Unlearning 9/11

Six years ago, I drove to work with the image of devastation, panic and death on my mind. I was trying to come to terms with something horrific that occurred 3000 miles away. As always in September, I was meeting my new families and enrolling children, and I had a meeting with a father from Ethiopia. who was enrolling his son, Ahmed. I did not even think about the implications of the fact that he was probably Muslim.

After gathering my papers I went into the classroom were he was waiting for me. I was still a little rattled, but determined to get through the day in as normal a way as possible. He was a tall thin man with large dark brown eyes, light brown skin and close shaved hair. He stood and shook my hand and looked sincerely into my eyes and said, “I did not know if I should come. If you would be here.”

“Oh yes, you mean what happened in New York,” I stammered a little as his situation began to sink in.
“Yes,” and he sat and looked closely into my face as if trying to read something written in tiny writing, “What do you think of it?”

He spoke with a heavy accent, but his words were clear.

“I think it was a terrible thing, and I really don’t understand it yet,” I answered.

“I am very sad and afraid that people will see my son and think about that now,” as he said this his eyes glittered with tears and he took a deep breath.

I do not remember what I said, but I enrolled his child and talked with him about his fears of reprisals. I was amazed. Here was a man who understood the implications of being a Muslim immigrant in that fearful climate, and still came out of the safety of his home to make sure his son got into school.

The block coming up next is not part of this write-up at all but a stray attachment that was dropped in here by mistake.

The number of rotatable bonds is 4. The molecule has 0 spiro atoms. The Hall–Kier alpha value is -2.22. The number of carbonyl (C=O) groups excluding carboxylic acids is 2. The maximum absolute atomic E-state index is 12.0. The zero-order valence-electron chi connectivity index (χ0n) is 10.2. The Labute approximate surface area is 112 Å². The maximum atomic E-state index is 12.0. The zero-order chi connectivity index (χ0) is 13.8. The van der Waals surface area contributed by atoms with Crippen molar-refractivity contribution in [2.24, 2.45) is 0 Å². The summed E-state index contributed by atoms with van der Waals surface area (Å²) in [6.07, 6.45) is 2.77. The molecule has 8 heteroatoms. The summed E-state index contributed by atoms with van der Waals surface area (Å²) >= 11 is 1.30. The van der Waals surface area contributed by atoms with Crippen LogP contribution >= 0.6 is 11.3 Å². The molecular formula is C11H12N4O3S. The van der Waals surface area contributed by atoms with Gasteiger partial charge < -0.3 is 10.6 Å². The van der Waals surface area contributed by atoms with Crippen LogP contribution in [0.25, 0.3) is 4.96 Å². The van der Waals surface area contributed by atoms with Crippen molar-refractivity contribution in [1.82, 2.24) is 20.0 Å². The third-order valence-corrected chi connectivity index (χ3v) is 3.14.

I have worked with many Muslim families and had Muslim co-workers since then. They are all unique, from many countries, and have different ways of practicing their beliefs, but all of them, when they speak of what happened on 9/11/01 express their horror and shock that people that share their religion behaved in such a way.

Now I know there are Muslims who are fanatics and blow things up, but I think that fanatics can be found in all religions. The Muslim people I have known, worked with, taught and learned with, danced with, and ate with were peaceful and loved their children and families. They welcomed me into their homes and told me their stories, hopes and fears. Some where angry with American culture and its affect on their family, and we talked about the value of their beliefs and value of mine. It was always about how we could value each other and live in a community of respect.

What happened on 9/11/01 cost many lives, but it cost some much more because people overreacted and gave into fear. And that fear made monsters out millions of people for many Americans. I know better and will ever count my experiences with Muslim families as rich and warm and above all filled with mutual respect.

This entry was posted in change, conversations, developing relationships, Family, Teaching and Learning, Telling Stories, thinking in words, working world and tagged , , , , , . Bookmark the permalink.

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